Half of voters show reluctance to vote in Tirupati bypoll

Election officers and collectors seal on strong room for EVMs at SV Arts College in Tirupati on Sunday
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Election officers and collectors seal on strong room for EVMs at SV Arts College in Tirupati on Sunday

Highlights

  • The Assembly segment records only 50.58 per cent polling which is 65.94 in 2019 general elections
  • Fears of rigging with the presence of large number of outsiders, scorching heat and Covid infections are said to be other reasons

Tirupati: Continuing the past trend, only half of the total electorate has voted in Tirupati Assembly segment for the byelection held to elect a new member of Parliament on Saturday. The urban voters' reluctance to exercise their franchise in the elections has become a subject for discussion in every election at several places.

Out of 2,82,342 voters, 1,42,814 have cast their votes in the byelection which was 50.58 per cent only. In the 2019 general elections, this Assembly segment recorded 65.94 per cent voting while it was 59.51 per cent in 2014. In the byelection held for Tirupati Assembly seat in 2015 following the death of TDP MLA in 2015, 50.78 per cent polling was held. In the 2004 and 2009 elections also the polling percentage was only 50.94 and 51.64 respectively.

In the first two hours, 6.50 per cent voting was recorded which went up to 32.12 by 1 pm and to 45.85 by 5 pm and to 50.58 at the closing time of 7 pm. Though the segment has recorded an average of around 50-55 per cent polling in every election with a peak of 65.94 per cent in 2019, the spread of Covid infections was being cited for the present low turnout.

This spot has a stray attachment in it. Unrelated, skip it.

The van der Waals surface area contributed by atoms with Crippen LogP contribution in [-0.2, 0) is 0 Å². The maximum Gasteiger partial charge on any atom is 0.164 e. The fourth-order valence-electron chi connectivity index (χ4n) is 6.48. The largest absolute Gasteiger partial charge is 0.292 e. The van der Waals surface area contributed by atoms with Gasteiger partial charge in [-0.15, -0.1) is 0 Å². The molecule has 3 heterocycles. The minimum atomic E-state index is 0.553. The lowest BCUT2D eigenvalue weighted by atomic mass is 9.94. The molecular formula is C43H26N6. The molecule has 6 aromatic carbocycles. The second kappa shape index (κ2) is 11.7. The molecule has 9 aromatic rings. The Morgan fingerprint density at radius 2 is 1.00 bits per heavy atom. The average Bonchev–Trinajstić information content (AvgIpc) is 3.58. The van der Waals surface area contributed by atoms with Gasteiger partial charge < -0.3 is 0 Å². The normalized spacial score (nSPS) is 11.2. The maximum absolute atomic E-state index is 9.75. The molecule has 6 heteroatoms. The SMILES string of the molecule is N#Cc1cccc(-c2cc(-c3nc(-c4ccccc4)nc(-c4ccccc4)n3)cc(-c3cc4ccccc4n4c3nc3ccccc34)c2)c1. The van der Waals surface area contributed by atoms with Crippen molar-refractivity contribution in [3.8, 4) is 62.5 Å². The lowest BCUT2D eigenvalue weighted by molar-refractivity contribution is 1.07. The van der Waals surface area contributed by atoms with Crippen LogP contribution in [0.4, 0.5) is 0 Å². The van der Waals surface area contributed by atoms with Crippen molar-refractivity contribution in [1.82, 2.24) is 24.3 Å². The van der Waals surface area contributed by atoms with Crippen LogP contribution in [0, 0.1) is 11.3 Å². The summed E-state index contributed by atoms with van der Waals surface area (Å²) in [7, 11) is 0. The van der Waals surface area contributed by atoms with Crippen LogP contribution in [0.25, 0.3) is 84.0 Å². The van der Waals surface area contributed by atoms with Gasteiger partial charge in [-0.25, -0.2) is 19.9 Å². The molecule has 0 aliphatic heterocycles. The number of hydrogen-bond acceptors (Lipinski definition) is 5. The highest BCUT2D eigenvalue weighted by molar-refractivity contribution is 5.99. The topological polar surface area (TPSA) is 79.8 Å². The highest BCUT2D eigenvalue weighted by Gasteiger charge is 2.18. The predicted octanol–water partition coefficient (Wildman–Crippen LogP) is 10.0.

Instead of ending polling by 5 pm as per general practice, the Election Commission has extended the polling time up by two hours to end at 7 pm. Officials have given Covid patients a chance to vote during the last one hour of polling.

Some people have said that due to scorching heat they did not venture to go out to cast their votes. It may be noted here that in 2019 also, polling was held in April second week only. Another argument for the low voter turnout was that people were scared to go out amid fears of rigging which may lead to tensions and a few sporadic incidents.

The large gatherings of outsiders on the streets in the city from the morning and the news channel reports that they have been brought here from other parts of the district to vote in favour of the ruling party have made some people think twice before going to the polling booths. An MBA student said that he went to the polling booth but learned that his vote was cast by someone else already. With this, he asked the remaining four persons in his home and a few others in the neighbouring house not to go all the way to booth as it would be a futile exercise. There were several examples like this.

However, opposition parties have alleged that many bogus votes were polled denying the real voters their right. The number of such bogus votes might have increased the poll percentage to reach around 50 per cent and had the real voters come to the polling stations the percentage would have been even more.

Apart from severe heat and Covid fears, P Naveen Kumar Reddy, Rayalaseema Porata Samithi convenor, said the main reason for the low voter turnout is people are vexed up with the local political leaders' attitude. Neither leaders nor even booth-level in charges have not asked votes by going door-to-door except conducting roadshows. Almost all political parties have concentrated on obstructing bogus voters but not focussed on making the real voters go to polling booths, he pointed out. The people are frustrated by seeing the news of the large-scale rigging and they remain indoors.

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